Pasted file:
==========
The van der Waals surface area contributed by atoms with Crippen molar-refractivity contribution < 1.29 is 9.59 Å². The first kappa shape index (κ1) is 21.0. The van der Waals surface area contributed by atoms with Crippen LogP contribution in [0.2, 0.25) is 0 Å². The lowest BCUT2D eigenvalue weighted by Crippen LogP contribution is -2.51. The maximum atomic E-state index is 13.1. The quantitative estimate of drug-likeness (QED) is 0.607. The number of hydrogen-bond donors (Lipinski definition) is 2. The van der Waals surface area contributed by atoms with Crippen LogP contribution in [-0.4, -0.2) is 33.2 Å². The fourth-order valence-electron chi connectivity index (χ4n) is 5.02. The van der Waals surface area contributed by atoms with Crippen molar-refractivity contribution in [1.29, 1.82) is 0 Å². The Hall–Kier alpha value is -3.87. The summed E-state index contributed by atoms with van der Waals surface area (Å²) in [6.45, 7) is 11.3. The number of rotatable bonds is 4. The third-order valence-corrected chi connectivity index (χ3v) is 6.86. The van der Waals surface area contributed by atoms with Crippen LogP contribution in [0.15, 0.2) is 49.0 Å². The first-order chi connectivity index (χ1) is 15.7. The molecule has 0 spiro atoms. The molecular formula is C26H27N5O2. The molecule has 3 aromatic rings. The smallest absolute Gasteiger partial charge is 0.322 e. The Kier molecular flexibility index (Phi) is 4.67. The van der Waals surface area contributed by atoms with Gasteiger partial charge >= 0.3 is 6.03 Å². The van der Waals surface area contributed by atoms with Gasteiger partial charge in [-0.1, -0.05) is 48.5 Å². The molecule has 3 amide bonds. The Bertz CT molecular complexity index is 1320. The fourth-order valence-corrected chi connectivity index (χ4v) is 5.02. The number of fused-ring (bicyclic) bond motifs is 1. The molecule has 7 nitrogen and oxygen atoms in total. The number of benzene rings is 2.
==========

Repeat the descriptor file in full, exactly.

The van der Waals surface area contributed by atoms with Crippen molar-refractivity contribution < 1.29 is 9.59 Å². The first kappa shape index (κ1) is 21.0. The van der Waals surface area contributed by atoms with Crippen LogP contribution in [0.2, 0.25) is 0 Å². The lowest BCUT2D eigenvalue weighted by Crippen LogP contribution is -2.51. The maximum atomic E-state index is 13.1. The quantitative estimate of drug-likeness (QED) is 0.607. The number of hydrogen-bond donors (Lipinski definition) is 2. The van der Waals surface area contributed by atoms with Crippen LogP contribution in [-0.4, -0.2) is 33.2 Å². The fourth-order valence-electron chi connectivity index (χ4n) is 5.02. The van der Waals surface area contributed by atoms with Crippen molar-refractivity contribution in [1.29, 1.82) is 0 Å². The Hall–Kier alpha value is -3.87. The summed E-state index contributed by atoms with van der Waals surface area (Å²) in [6.45, 7) is 11.3. The number of rotatable bonds is 4. The third-order valence-corrected chi connectivity index (χ3v) is 6.86. The van der Waals surface area contributed by atoms with Crippen LogP contribution in [0.15, 0.2) is 49.0 Å². The first-order chi connectivity index (χ1) is 15.7. The molecule has 0 spiro atoms. The molecular formula is C26H27N5O2. The molecule has 3 aromatic rings. The smallest absolute Gasteiger partial charge is 0.322 e. The Kier molecular flexibility index (Phi) is 4.67. The van der Waals surface area contributed by atoms with Gasteiger partial charge >= 0.3 is 6.03 Å². The van der Waals surface area contributed by atoms with Gasteiger partial charge in [-0.1, -0.05) is 48.5 Å². The molecule has 3 amide bonds. The Bertz CT molecular complexity index is 1320. The fourth-order valence-corrected chi connectivity index (χ4v) is 5.02. The number of fused-ring (bicyclic) bond motifs is 1. The molecule has 7 nitrogen and oxygen atoms in total. The number of benzene rings is 2.